We talk a great deal about change in our practice. The only constant in life is change. And it’s so true! Every project you take on, regardless of size or scope, creates a change in the status quo. That kicks off several stages of change that result in a series of predictable emotions and behaviors.
Sometimes they’re easy changes, ones you look forward to, such as getting a promotion or moving into a new job at another company. But you still go through all the stages of change similar to the Kübler-Ross Stages of Grief – shock/loss, denial, bargaining/acceptance, sadness/depression (the hang-in point), and finally acceptance and even excitement about the new reality.
Think about the change of moving into a new, challenging job. You go through a sense of loss because you lose your colleagues in the department or company you’re leaving. You may experience a little denial, telling yourself it’s time to move on and you won’t miss your colleagues. You may experience sadness about the memories and friends you left behind. Then you accept the reality of the change – you’re moving on, it’s a little scary because you don’t know what to expect in the new position. You’ll be meeting new people and having to figure out how to work together.
If it’s a new management position, you have the challenge of learning how to delegate and manage others. Then as you think about the challenges ahead, you begin to see the possibilities and start focusing on the new challenges you’re taking on. And finally, as you adjust to the new position and get to know your team and your colleagues, you begin to feel excitement and passion for taking on the challenges and helping the organization move forward.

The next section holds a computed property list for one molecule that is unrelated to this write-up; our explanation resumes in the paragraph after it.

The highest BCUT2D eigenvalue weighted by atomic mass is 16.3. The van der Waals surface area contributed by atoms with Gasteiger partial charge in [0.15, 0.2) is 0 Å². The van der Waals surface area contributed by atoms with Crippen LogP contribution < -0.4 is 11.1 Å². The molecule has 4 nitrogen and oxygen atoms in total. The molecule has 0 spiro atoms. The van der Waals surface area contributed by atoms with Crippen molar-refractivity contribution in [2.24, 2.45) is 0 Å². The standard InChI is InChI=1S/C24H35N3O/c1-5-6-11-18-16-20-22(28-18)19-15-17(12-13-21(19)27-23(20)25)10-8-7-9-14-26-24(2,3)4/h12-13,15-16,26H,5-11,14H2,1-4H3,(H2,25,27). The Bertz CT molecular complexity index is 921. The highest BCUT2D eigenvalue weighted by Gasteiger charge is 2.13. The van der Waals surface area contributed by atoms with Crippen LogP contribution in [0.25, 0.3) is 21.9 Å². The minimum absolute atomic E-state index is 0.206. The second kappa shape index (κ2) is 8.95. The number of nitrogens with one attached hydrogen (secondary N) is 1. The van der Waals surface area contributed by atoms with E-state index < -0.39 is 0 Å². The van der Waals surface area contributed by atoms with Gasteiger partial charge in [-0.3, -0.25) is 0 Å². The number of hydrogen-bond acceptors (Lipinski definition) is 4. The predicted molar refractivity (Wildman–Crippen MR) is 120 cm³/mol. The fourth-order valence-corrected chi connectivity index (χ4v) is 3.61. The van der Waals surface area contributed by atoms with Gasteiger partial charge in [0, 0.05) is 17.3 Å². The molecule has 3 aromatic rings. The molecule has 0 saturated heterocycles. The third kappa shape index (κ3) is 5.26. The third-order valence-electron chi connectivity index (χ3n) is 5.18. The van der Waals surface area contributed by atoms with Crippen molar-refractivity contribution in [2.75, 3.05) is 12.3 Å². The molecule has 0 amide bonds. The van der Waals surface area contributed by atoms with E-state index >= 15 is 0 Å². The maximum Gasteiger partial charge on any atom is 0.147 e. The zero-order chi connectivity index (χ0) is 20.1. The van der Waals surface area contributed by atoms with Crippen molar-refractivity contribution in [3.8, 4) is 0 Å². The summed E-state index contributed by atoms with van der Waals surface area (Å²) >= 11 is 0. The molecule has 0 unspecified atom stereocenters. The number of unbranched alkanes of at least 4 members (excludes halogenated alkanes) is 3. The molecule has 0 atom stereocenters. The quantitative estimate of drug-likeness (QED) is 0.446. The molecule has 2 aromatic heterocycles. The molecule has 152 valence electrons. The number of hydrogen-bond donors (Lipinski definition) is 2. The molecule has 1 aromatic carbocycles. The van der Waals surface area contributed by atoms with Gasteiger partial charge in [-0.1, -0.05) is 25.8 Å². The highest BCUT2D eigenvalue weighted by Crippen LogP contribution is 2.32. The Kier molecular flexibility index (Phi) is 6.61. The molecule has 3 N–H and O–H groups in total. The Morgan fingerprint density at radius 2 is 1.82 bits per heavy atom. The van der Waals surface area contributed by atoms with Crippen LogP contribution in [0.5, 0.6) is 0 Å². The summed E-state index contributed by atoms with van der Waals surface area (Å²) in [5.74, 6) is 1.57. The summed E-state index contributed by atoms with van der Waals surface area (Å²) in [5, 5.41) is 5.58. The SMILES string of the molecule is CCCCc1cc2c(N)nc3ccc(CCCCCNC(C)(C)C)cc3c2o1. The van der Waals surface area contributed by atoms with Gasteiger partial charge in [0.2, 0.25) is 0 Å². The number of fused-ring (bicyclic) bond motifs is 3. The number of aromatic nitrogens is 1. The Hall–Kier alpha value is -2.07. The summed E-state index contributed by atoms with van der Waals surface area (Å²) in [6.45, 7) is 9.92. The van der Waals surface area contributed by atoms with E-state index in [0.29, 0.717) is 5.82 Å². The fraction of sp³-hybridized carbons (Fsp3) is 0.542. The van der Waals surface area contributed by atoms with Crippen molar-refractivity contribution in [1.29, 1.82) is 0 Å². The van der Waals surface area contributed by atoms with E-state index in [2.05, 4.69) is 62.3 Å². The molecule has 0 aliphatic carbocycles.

Depending on your circumstances, you can go through these emotions quickly, in a matter of minutes or hours, or it may take days for you to cycle through the stages of change. If the new position is something you pursued, you’ll likely move through the stages of change quickly. If it’s something that happened to you and not one you actively sought, then the adjustment could take longer – even weeks or months.
Frequently, especially when people aren’t involved in creating the change and instead are just told about it, a few will never adjust. They can move between the states of depression and anger for months or longer (the hang-in point), unless the manager is skilled at either coaching them through the emotions or invites them to find alternative employment.
Sometimes, the people remove themselves to find other employment options more suited to them. Either way, the organization suffers if these individuals are allowed to remain in a state of anger or depression. They can turn a positive environment into a negative one, putting a blanket of confusion, doubt and concern on the change process.
As a leader it’s important to recognize where your people are in each of the stages of change and coach them through their emotions. Your goal is to get as many of them to the other side of the emotional rollercoaster as soon as possible, and to quickly remove those who just can’t get on board.